Plagiarism: Alive and Kicking in Academia

Lynn ZimmermannBy Lynn Zimmerman
Editor, Teacher Education

As any resource that talks about it will tell you, plagiarism is a serious infringement whether intentional or not. As the saying goes, ignorance of the law is no excuse. However, despite the numerous books, articles, brochures, blogs, and websites dedicated to educating and warning about plagiarism and how to avoid it, it still happens and happens frequently. The Plagiarism Prevention Blog, for instance, highlights a case of an individual being stripped of his PhD in education at the University of Virginia when plagiarism was discovered in his dissertation. Unfortunately this is not the only case.

As an instructor I make it clear to my students that plagiarism is a violation of academic integrity and encourage them to use sites such as Indiana University’s How to Recognize Plagiarism tutorial and Purdue OWL’s Research and Citation Resources. If they are still not sure, they should ask me.

We also have at my university, Purdue University Calumet, a couple of proprietary resources that can check for plagiarism. I am reluctant to use these because they store the student’s work for future comparisons and I am not comfortable with that. However, I do often use the simple expedient of searching for the suspicious word or phrase in Google. By capturing the phrase in quotes, I can learn if this exact wording is used in any of the millions of documents linked through Google. Sometimes, a phrase may fall under “common knowledge.” However, that is usually a fairly easy call to make. There are two red flags that identify a phrase or sentence as suspicious. One is when it is referring to something that is not really common knowledge, such as specialized knowledge about a topic. The other is when the tone or voice of the paragraph changes. For instance, a student’s style in a paragraph is rather informal and, suddenly, a very formal phrase or sentence, very different in character from the surrounding text, appears.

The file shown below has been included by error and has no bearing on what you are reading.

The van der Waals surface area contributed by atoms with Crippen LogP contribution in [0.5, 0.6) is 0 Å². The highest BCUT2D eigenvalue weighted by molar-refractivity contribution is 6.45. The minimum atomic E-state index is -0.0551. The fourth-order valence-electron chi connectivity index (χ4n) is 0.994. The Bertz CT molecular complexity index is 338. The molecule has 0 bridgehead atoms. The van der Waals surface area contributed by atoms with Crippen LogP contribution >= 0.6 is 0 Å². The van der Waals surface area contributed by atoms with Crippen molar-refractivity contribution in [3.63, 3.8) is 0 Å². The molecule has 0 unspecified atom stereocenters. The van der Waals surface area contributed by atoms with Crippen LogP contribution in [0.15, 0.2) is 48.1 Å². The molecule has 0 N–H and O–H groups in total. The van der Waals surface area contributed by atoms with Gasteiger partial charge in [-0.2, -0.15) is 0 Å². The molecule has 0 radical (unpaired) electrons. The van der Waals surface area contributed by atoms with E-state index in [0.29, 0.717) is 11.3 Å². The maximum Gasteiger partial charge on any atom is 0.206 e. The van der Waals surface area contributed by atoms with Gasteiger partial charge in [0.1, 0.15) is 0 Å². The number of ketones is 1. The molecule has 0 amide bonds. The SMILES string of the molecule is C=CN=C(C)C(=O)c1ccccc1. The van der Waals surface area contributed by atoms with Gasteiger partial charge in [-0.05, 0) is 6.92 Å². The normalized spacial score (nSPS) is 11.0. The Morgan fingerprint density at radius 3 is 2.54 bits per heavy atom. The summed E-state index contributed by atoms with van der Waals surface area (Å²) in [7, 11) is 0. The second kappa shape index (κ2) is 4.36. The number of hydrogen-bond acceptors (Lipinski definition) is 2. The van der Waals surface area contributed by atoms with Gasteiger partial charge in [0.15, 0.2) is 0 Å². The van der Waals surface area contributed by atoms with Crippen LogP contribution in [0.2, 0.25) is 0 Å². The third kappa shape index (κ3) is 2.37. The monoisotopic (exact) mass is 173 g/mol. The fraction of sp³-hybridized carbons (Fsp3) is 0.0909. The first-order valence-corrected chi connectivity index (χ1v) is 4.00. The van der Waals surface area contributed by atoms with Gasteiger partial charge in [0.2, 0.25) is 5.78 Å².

Why am I writing about this topic? Unfortunately, it is not only students turning in papers or dissertations who resort to plagiarism. Today, I was reviewing an article submitted for possible publication in a journal, which will remain unnamed (not ETCJ), and the introductory paragraph sent up a red flag. I googled first one sentence then another. I soon discovered that the entire paragraph was taken word for word from an article that Google was able to access. Of course, I immediately notified the editor of the journal, and I assume that this article will be rejected out of hand.

Students and other writers have always plagiarized. I have been told that plagiarism is a serious issue among international students in the US because some cultures do not see plagiarism as an offense. Regardless of the reasons for plagiarizing, I do think that the Internet has proven to be a boon and a curse around this issue. On the one hand, it is very easy to find what you want and copy and paste it into your paper. On the other, as I can attest, it is also easy to find out where the suspicious materials came from.

Then there are SOPA and PIPA related to copyright infringement, which I see as a related issue. Perhaps someone else would like to go there.

4 Responses

  1. Two tools to search Google effortlessly are checks the document phrase by phrase and gives possible plagiarism.

    I usually use both to cross check paying particular attention on quotations.

  2. […] jQuery("#errors*").hide(); window.location= data.themeInternalUrl; } }); } – Today, 3:36 […]

    • Thanks for the links. I checked them both out with one of the suspicious paragraphs from the article I was reviewing. The first link,, identified “possible” plagiarism which I was able to follow up. The second, paperrater, was less reliable – it showed this paragraph to be plagiarism-free which is not the case! I assume that paperrater must access fewer sites.

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